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HSBC Bank USA, N.A. v. Rejeki

United States District Court, N.D. Illinois, Eastern Division

October 17, 2014

HSBC BANK USA, N.A., as indenture trustee for PEOPLE'S CHOICE HOME LOAN SECURITIES TRUST SERIES 2005-2, Plaintiff,


MANISH S. SHAH, District Judge.

Defendants Rehulina Rejeki and Fernandes Sembiring defaulted on a loan that was secured by a mortgage on their property. The original lender and mortgagee was People's Choice Home Loan, Inc., but People's Choice is not a party to this suit. People's Choice created a trust, and the plaintiff here, HSBC Bank USA, N.A., is the indenture trustee of that trust. HSBC, which brings this foreclosure suit in its role as trustee, claims that defendants'[1] loan note and mortgage were transferred to the trust. HSBC moved for summary judgment. In opposition, defendants contend that the note and mortgage were never transferred to the trust, so HSBC has no standing to foreclose. As discussed below, defendants' arguments lack merit, so HSBC's motion for summary judgment is granted.

I. Legal Standards

Summary judgment is appropriate if the movant shows that there is no genuine dispute as to any material fact and the movant is entitled to judgment as a matter of law. Spurling v. C & M Fine Pack, Inc., 739 F.3d 1055, 1060 (7th Cir. 2014). A genuine dispute as to any material fact exists if "the evidence is such that a reasonable jury could return a verdict for the nonmoving party." Anderson v. Liberty Lobby, Inc., 477 U.S. 242, 248 (1986). The party seeking summary judgment has the burden of establishing that there is no genuine dispute as to any material fact. See Celotex Corp. v. Catrett, 477 U.S. 317, 323 (1986). In determining whether a genuine issue of material fact exists, the court must construe all facts and reasonable inferences in the light most favorable to the nonmoving party. See CTL ex rel. Trebatoski v. Ashland Sch. Dist., 743 F.3d 524, 528 (7th Cir. 2014).

II. Facts[2]

In January 2005, defendants executed a loan note, payable to People's Choice Home Loan, Inc. PSOF ¶¶ 1-2. The loan was secured by a mortgage on defendants' property. PSOF ¶ 6-8; [20] ¶ 13. The original mortgagee was Mortgage Electronic Registration Systems, Inc. (acting as a nominee for People's Choice and its successors and assigns). [29-3] at 1-2.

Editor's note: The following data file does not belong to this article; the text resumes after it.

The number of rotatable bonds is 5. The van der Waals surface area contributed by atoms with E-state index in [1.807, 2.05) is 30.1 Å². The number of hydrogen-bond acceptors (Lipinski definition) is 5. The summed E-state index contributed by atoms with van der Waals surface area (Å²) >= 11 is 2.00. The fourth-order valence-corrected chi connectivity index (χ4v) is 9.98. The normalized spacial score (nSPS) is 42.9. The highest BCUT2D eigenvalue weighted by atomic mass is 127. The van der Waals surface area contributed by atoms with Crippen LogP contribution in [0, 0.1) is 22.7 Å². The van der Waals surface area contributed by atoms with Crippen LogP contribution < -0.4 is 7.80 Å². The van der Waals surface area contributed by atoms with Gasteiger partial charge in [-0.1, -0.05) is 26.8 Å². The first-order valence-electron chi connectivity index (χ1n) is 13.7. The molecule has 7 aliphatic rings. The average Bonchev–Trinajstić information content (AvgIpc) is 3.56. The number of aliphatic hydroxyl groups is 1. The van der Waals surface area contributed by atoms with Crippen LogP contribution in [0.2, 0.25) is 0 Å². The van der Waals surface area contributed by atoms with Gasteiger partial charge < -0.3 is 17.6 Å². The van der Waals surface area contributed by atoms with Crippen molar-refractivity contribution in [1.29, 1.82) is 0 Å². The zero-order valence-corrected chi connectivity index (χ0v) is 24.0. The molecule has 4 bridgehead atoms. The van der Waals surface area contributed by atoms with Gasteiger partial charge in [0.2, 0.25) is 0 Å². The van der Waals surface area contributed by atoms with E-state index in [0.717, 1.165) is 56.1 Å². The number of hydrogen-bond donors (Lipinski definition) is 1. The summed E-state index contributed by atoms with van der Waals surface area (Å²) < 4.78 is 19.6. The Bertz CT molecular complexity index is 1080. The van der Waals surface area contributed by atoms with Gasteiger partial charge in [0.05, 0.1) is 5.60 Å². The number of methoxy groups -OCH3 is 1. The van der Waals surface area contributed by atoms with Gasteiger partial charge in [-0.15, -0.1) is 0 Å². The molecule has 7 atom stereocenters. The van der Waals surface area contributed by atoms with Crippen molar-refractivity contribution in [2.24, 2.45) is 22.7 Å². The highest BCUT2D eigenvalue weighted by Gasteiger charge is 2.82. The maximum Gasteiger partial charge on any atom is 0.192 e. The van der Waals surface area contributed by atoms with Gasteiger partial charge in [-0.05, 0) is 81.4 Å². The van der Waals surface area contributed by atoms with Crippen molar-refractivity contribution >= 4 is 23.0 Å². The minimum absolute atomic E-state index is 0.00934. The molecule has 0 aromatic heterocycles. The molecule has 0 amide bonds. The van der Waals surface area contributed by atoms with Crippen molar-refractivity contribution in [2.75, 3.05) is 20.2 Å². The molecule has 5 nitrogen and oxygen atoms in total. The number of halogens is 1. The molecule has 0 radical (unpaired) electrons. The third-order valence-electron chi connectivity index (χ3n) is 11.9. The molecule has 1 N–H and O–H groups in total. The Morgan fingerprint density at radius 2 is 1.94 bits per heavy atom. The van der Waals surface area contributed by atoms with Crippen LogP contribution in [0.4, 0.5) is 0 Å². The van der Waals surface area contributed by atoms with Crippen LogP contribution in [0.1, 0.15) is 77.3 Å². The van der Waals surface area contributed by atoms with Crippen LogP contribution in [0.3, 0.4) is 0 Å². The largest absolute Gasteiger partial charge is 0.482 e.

In April 2005, People's Choice created a trust to hold and securitize several mortgage loans. PSOF ¶ 15; PSOF Ex. 5. HSBC argues that the trust "came into possession" of defendants' note through the April 2005 contract that created the trust. PSOF ¶ 15. Defendants contend that the transfer of their note to the trust did not comport with the mechanics required by the trust agreement, and was therefore void. PSOF ¶¶ 14-15; [37-3] at 2-4.

Beginning in June 2010, defendants stopped making the required monthly payments. PSOF ¶¶ 12, 16.

On January 25, 2012, MERS (on behalf of People's Choice) assigned the mortgage to HSBC (in its role as trustee). PSOF ¶ 13.[3]

On May 20, 2012, HSBC brought this suit to foreclose on the property. HSBC attached a copy of the note to its complaint. PSOF ¶ 14; [1-4]. Also attached were copies of the mortgage, and mortgage assignment. [1-3], [1-5].

III. Analysis

There is no dispute that defendants defaulted on their loan, which was secured by a mortgage. The only question is whether HSBC (as trustee) is the proper party to bring a foreclosure action. Contending that HSBC is not the proper plaintiff, defendants make three arguments: (1) the note is not endorsed, so HSBC cannot enforce it; (2) the mortgage assignment was invalid because it took place after People's Choice was dissolved; and (3) the transfer of the note to the trust violated the trust agreement, and was therefore void.

A. HSBC Can Enforce the Unendorsed Note.

The note is made payable to People's Choice, and has not been endorsed (either in blank, or to HSBC as trustee). But HSBC is nonetheless entitled to enforce the note if the note was given to HSBC for the purpose of transferring enforcement rights. 810 ILL. COMP. STAT. 5/3-203(a)-(b), 5/3-301. Defendants do not contend that People's Choice never intended to transfer enforcement rights to the trust. And HSBC attached to its complaint (1) a copy of the note[4]; (2) a copy of the mortgage assignment from MERS (on behalf of People's Choice); and (3) a copy of the trust agreement that transferred the note. [1-3], [1-4], [1-5]. HSBC has thereby shown that it is entitled to enforce the note. See Deutsche Bank Nat'l Trust Co. v. Adolfo, 2013 U.S. Dist. LEXIS 122805, *6-7 (N.D. Ill. 2013); Deutsche Bank Nat'l Trust Co. v. Christian, 2013 U.S. Dist. LEXIS 171166, *6-8 (N.D. Ill. 2013); HSBC Bank USA, N.A. v. Hardman, 2013 U.S. Dist. LEXIS 11864, *12-13 (N.D. Ill. 2013); Bank of N.Y. Mellon Trust Co. v. Rangel, 2012 U.S. Dist. LEXIS 131810, *14-15 (N.D. Ill. 2012); Deutsche Bank v. Tucker, 2012 U.S. Dist. LEXIS 96579, *6-7 (N.D. Ill. 2012).